In 1926, commemorative half dollars and $2.50 gold pieces were issued for the 150th anniversary of the signing of the Declaration of Independence. The half dollar depicted images of George Washington and Calvin Coolidge, making it the first coin to depict a sitting president. The previous year, however, objections were raised in Congress to the production of so many commemorative coins, many of which were not of items of national interest. These objections culminated in a 1939 law that halted the production of commemorative coins, except for 1946 half dollars commemorating the life of Booker T. Washington and the centennial of Iowa.
The Booker T. Washington commemorative was modified in 1951 by adding George Washington Carver's image to the coin; production continued until 1954. Commemorative coin production was then discontinued altogether, with the Mint having produced 157 different commemorative coins.
Production of commemorative coins was reinstated in 1982 with a half dollar commemorating the 250th anniversary of George Washington's birth. Two years later, a set of commemorative coins was issued to celebrate the Olympic Games in Los Angeles, followed by commemoratives in 1986 for the centennial of the Statue of Liberty, in 1987 for the bicentennial of the Constitution, 1988 for the Olympic Games in Seoul and 1989 for the bicentennial of Congress.
The 1990s saw coins commemorating the lives of Dwight Eisenhower, Thomas Jefferson, Franklin Roosevelt, Jackie Robinson, Robert F. Kennedy and Dolley Madison, as well as a $5 George Washington gold coin. Coin sets were issued to mark the 50th anniversary of World War II and the Mount Rushmore Memorial, the 150th anniversary of the Smithsonian Institution, the 200th anniversary of the U.S. Capitol and the Bill of Rights, and the 500th anniversary of Columbus' voyage. The 1992 Olympics were recognized with a three-coin set, while the centennial 1996 Olympics were honored with 16 different coins.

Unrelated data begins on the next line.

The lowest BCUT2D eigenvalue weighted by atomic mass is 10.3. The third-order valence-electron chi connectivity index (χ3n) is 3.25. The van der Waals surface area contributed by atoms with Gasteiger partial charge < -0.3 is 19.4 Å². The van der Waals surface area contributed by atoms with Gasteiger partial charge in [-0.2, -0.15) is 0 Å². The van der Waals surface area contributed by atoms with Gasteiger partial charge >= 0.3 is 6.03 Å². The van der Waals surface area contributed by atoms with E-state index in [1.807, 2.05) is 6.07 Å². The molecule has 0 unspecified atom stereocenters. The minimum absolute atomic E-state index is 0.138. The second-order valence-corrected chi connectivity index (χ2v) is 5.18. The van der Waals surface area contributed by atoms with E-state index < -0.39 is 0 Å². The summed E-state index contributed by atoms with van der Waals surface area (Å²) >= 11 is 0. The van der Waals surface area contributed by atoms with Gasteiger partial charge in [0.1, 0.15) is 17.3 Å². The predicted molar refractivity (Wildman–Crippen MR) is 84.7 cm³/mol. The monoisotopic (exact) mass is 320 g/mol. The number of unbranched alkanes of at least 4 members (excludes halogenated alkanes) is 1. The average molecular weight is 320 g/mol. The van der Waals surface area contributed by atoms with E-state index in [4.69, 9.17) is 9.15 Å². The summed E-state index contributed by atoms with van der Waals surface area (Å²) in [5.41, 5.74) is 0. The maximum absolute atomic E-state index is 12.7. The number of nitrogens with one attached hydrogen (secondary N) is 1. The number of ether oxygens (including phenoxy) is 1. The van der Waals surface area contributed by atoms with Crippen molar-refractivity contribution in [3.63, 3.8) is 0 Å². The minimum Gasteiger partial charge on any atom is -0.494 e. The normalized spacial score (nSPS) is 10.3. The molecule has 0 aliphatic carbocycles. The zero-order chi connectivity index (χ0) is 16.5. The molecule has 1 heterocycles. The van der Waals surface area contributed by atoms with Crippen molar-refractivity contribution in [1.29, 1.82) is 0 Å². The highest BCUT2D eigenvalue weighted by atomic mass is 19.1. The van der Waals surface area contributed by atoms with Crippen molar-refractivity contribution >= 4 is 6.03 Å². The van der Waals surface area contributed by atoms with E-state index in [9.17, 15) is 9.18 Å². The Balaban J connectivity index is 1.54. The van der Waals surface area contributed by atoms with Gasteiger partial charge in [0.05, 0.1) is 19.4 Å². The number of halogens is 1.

The 2000s saw coins commemorating the centennial of the Wright Brothers' first flight and the bicentennial of the Lewis and Clark expedition, as well as the 400th anniversary of the Jamestown colony in Virginia and the millennial anniversary of Leif Ericson's voyage. Benjamin Franklin and Thomas Edison were recognized with commemorative coins, as was Chief Justice John Marshall.
In 2009, commemorative silver dollars were issued for the 200th birthdays of Louis Braille and Abraham Lincoln. The Lincoln coin's obverse (heads) was inspired by the Lincoln Memorial sculpture of Lincoln, while the reverse (tails) features Lincoln's signature and the last 43 words of the Gettysburg Address framed in laurel wreaths.
Valuing Commemorative Coins
While commemorative coins were originally issued to honor a person, event or institution, many coin collectors seek such coins for their monetary value. The American Numismatic Association recommends consulting the latest edition of a published coin guide, such as R. S. Yeoman's "A Guide Book of United States Coins or the Standard Catalog of World Coins," to get an approximate value. These guides are available at most libraries and bookstores or can be ordered online. Those looking for a precise value or dealing with a large coin collection can consult with a professional numismatist. Generally, a commemorative coin's monetary value is determined by the coin's condition and how rare the coin is.